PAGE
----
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The Wisdom Tooth Dilemma

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Dr Nurul Aida Ngah   Senior Lecturer, Universiti Teknologi MARA (UiTM)

Mention “oral surgery” and most people would cringe. However, most of the common fears associated with oral surgery are exaggerated, even unfounded.

Basically, oral surgery is a branch of dentistry that addresses the diagnosis and treatment of various diseases, injuries and defects in the region involving the face, mouth, lips and jaw (the orofacial region). Common types of oral surgery include the general tooth extraction, dentoalveolar surgery (removal of impacted or buried teeth, etc), pre-prosthetic surgery, treatment of cysts and tumours in the jaw bones, bone grafting and more.

One of the more common oral surgery is the removal of impacted wisdom tooth.

When wisdom hurts

Our wisdom teeth are the last few teeth to emerge in our oral cavity, usually “erupting” when we are 17-25 years old. Unfortunately, their eruption is often blocked or hindered (such a condition is known in dentistry as "impacted" ”). A common reason is because, by the time it erupts, the wisdom tooth is often bigger than the jaw size.

As anyone with an impacted wisdom tooth can tell you, there can be painful consequences, such as:

  • Recurrent swelling and inflammation of the surrounding gum tissue (pericoronitis)
  • Destruction of the supporting tissue and bone around the impacted tooth, causing deep pockets to form – bacteria can move in to these pockets and further damage these tissue and bone.
  • Formation of cysts and abscesses in the affected areas.

As a result, the poor person may experience pain and swelling, with on-and-of pus discharge. Opening the mouth may become difficult. Additionally, he or she may develop bad breath (halitosis), earache, swollen lymph nodes and fever.

Dentistry to the rescue

If you have an impacted wisdom tooth and you approach a dentist for medical attention, the dentist would first take an X-ray to determine the type of impaction and, hence, the best next step.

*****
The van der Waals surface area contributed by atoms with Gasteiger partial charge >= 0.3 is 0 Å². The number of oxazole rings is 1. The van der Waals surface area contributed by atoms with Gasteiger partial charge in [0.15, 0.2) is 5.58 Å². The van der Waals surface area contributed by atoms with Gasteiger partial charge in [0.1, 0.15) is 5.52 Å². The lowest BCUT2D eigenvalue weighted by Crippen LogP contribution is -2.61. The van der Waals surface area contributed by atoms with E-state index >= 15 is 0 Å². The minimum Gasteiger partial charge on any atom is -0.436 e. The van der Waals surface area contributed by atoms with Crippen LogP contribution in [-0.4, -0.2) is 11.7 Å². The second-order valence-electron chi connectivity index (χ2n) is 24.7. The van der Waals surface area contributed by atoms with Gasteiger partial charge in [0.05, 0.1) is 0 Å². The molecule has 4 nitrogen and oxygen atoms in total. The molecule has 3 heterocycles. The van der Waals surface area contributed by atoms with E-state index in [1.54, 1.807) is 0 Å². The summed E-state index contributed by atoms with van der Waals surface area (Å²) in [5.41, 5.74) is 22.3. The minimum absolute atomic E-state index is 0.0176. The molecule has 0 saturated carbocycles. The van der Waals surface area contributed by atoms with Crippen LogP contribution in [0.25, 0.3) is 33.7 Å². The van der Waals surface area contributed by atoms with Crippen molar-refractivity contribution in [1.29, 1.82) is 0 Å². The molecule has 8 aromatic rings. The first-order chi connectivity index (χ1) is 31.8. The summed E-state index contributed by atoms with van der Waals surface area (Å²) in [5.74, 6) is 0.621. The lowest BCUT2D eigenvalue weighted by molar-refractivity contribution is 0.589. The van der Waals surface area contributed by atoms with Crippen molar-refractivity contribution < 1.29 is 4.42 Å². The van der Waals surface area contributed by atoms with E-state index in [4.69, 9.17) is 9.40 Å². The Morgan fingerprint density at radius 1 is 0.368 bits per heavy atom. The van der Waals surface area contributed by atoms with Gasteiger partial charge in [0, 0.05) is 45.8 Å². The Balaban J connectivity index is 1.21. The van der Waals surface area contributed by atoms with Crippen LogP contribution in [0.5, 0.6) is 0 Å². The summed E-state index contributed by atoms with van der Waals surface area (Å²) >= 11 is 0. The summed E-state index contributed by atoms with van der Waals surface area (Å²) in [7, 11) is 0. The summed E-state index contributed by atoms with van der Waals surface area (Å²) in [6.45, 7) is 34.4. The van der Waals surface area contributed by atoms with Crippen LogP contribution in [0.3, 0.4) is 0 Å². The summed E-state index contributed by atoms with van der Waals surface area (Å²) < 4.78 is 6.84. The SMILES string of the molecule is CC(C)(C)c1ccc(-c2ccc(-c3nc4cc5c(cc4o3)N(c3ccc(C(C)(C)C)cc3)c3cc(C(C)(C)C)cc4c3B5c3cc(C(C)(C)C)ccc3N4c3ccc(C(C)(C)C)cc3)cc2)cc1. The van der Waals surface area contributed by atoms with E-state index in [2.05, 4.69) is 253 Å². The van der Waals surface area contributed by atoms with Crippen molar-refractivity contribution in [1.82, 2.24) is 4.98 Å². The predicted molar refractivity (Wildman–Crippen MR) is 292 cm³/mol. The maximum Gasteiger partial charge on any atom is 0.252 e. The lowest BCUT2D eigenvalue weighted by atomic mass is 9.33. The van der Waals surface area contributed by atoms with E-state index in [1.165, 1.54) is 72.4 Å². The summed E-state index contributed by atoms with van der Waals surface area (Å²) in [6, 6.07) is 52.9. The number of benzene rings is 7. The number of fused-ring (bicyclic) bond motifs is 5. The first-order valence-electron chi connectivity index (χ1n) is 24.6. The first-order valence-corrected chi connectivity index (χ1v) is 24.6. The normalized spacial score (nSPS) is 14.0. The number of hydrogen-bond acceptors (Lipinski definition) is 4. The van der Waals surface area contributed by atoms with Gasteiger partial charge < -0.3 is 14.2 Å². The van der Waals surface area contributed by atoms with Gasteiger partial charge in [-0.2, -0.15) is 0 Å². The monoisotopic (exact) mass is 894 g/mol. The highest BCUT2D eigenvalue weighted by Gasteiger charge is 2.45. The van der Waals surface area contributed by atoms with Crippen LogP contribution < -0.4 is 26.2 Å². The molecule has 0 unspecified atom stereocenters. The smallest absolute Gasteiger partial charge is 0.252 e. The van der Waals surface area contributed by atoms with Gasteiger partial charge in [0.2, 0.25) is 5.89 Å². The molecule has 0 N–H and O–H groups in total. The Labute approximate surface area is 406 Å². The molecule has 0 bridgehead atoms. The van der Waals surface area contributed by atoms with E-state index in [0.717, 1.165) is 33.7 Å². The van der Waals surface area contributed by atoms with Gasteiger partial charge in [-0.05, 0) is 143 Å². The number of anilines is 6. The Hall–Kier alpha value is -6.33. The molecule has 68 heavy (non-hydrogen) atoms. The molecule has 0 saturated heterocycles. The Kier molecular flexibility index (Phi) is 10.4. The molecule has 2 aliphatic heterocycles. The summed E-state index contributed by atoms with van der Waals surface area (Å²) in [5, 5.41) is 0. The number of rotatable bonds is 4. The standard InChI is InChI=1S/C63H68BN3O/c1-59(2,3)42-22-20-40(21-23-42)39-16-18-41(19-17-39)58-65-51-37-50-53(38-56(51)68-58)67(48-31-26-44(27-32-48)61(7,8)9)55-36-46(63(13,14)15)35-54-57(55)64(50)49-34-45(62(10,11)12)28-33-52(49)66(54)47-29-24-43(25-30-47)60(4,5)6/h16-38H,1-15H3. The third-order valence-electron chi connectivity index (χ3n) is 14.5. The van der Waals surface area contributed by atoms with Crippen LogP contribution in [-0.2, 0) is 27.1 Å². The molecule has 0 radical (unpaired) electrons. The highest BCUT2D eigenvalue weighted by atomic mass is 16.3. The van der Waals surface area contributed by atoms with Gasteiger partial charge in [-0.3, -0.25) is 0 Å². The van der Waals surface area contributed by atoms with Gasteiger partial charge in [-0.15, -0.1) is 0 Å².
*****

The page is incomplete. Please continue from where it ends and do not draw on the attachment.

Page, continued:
There are four types of impaction, determined by its depth, angulation and arch length.

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Mesioangular impacted (image A)

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Horizontal impacted (image B)

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Vertical impacted (image C)

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Distoangular impacted (image D)

To remove or not to remove?

If your impacted wisdom tooth is well-behaved and you don’t experience any painful symptoms, your oral surgeon may recommend conservative management instead of tooth removal. Conservative management involves practising proper oral hygiene daily to avoid these symptoms, and the oral surgeon would also offer appropriate advice and tips.

If there are symptoms and you are in pain, then tooth extraction is most likely necessary. Let’s review the process so that you will know what to expect and, hopefully, calm any trepidation and fear you may be feeling!

Hello, tell me about yourself. Your oral surgeon would ask you about any existing medical problems, allergies and other important information that can help minimise or avoid any complications that may arise. You will also be given information on the procedure itself, any matters you may have to tend to after the surgery as well as any complications that may arise.

Let’s prepare yourself. You will be asked to take breakfast or lunch before the surgery, as well as any routine medication you are on.

The big moment. You will be asked to give a written consent, and then you can go ahead to have that pesky wisdom tooth removed. Surgical procedures would be done under local anaesthesia to numb the affected area. With all the research and development done, the latest anaesthesia can create a minimally painful (sometimes even pain-free) environment during the surgery. Don’t worry about infections – all equipment used have been sterilized to create a germ-free (aseptic) environment.

Your oral surgeon would make a small incision to expose your impacted wisdom tooth, and he or she may trim a small amount of the bone to make it easier for the tooth to be removed.

Once the tooth is removed, your oral surgeon would place sutures in the affected area to control bleeding and aid in wound healing.

And that is it!

After the surgery

You may experience some swelling and pain after the surgery. It may also be hard to open your mouth. Don’t worry – these are all temporary, and look at the bright side: once they are over, you will not be bothered by the symptoms of the impacted wisdom tooth anymore!

You will not be suffering greatly throughout this phase, fortunately. You will be given painkillers and sometimes antibiotics to reduce the symptoms. You can also use ice packs to reduce any swelling that occurs. 

After one week, you will return for a review session with your oral surgeon. He or she will then remove your sutures.

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